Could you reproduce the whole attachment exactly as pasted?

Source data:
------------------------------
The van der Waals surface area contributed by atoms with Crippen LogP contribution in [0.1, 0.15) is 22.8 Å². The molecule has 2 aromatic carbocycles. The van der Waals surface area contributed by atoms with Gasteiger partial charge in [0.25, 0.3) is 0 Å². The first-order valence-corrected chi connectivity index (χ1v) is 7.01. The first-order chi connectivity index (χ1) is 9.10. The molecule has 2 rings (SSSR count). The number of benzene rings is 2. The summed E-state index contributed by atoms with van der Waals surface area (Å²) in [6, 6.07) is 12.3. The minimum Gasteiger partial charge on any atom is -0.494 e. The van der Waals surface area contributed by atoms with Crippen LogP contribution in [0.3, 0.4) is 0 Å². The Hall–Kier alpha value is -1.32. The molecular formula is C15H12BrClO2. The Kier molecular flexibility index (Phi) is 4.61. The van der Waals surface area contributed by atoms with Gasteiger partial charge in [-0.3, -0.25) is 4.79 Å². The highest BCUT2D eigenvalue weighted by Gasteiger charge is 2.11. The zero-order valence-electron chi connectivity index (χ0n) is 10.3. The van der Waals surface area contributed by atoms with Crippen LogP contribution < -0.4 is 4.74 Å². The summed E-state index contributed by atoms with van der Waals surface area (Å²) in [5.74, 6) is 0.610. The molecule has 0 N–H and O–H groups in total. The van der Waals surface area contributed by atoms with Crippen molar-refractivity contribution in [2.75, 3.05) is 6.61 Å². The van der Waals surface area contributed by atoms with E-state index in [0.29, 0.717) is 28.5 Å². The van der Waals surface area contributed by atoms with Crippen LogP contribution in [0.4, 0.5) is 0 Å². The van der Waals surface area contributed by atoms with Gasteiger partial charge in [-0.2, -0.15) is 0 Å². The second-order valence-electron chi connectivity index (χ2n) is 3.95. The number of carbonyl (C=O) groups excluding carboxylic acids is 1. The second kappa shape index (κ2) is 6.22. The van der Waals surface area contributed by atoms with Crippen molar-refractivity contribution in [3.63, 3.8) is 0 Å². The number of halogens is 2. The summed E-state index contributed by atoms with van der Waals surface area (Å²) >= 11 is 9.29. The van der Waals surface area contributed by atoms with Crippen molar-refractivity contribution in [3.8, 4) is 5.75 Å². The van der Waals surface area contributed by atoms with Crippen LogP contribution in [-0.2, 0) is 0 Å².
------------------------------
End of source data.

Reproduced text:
The van der Waals surface area contributed by atoms with Crippen LogP contribution in [0.1, 0.15) is 22.8 Å². The molecule has 2 aromatic carbocycles. The van der Waals surface area contributed by atoms with Gasteiger partial charge in [0.25, 0.3) is 0 Å². The first-order valence-corrected chi connectivity index (χ1v) is 7.01. The first-order chi connectivity index (χ1) is 9.10. The molecule has 2 rings (SSSR count). The number of benzene rings is 2. The summed E-state index contributed by atoms with van der Waals surface area (Å²) in [6, 6.07) is 12.3. The minimum Gasteiger partial charge on any atom is -0.494 e. The van der Waals surface area contributed by atoms with Crippen LogP contribution in [0.3, 0.4) is 0 Å². The Hall–Kier alpha value is -1.32. The molecular formula is C15H12BrClO2. The Kier molecular flexibility index (Phi) is 4.61. The van der Waals surface area contributed by atoms with Gasteiger partial charge in [-0.3, -0.25) is 4.79 Å². The highest BCUT2D eigenvalue weighted by Gasteiger charge is 2.11. The zero-order valence-electron chi connectivity index (χ0n) is 10.3. The van der Waals surface area contributed by atoms with Crippen LogP contribution < -0.4 is 4.74 Å². The summed E-state index contributed by atoms with van der Waals surface area (Å²) in [5.74, 6) is 0.610. The molecule has 0 N–H and O–H groups in total. The van der Waals surface area contributed by atoms with Crippen molar-refractivity contribution in [2.75, 3.05) is 6.61 Å². The van der Waals surface area contributed by atoms with E-state index in [0.29, 0.717) is 28.5 Å². The van der Waals surface area contributed by atoms with Crippen LogP contribution in [0.4, 0.5) is 0 Å². The van der Waals surface area contributed by atoms with Gasteiger partial charge in [-0.2, -0.15) is 0 Å². The second-order valence-electron chi connectivity index (χ2n) is 3.95. The number of carbonyl (C=O) groups excluding carboxylic acids is 1. The second kappa shape index (κ2) is 6.22. The van der Waals surface area contributed by atoms with Crippen molar-refractivity contribution in [3.63, 3.8) is 0 Å². The number of halogens is 2. The summed E-state index contributed by atoms with van der Waals surface area (Å²) >= 11 is 9.29. The van der Waals surface area contributed by atoms with Crippen molar-refractivity contribution in [3.8, 4) is 5.75 Å². The van der Waals surface area contributed by atoms with Crippen LogP contribution in [-0.2, 0) is 0 Å².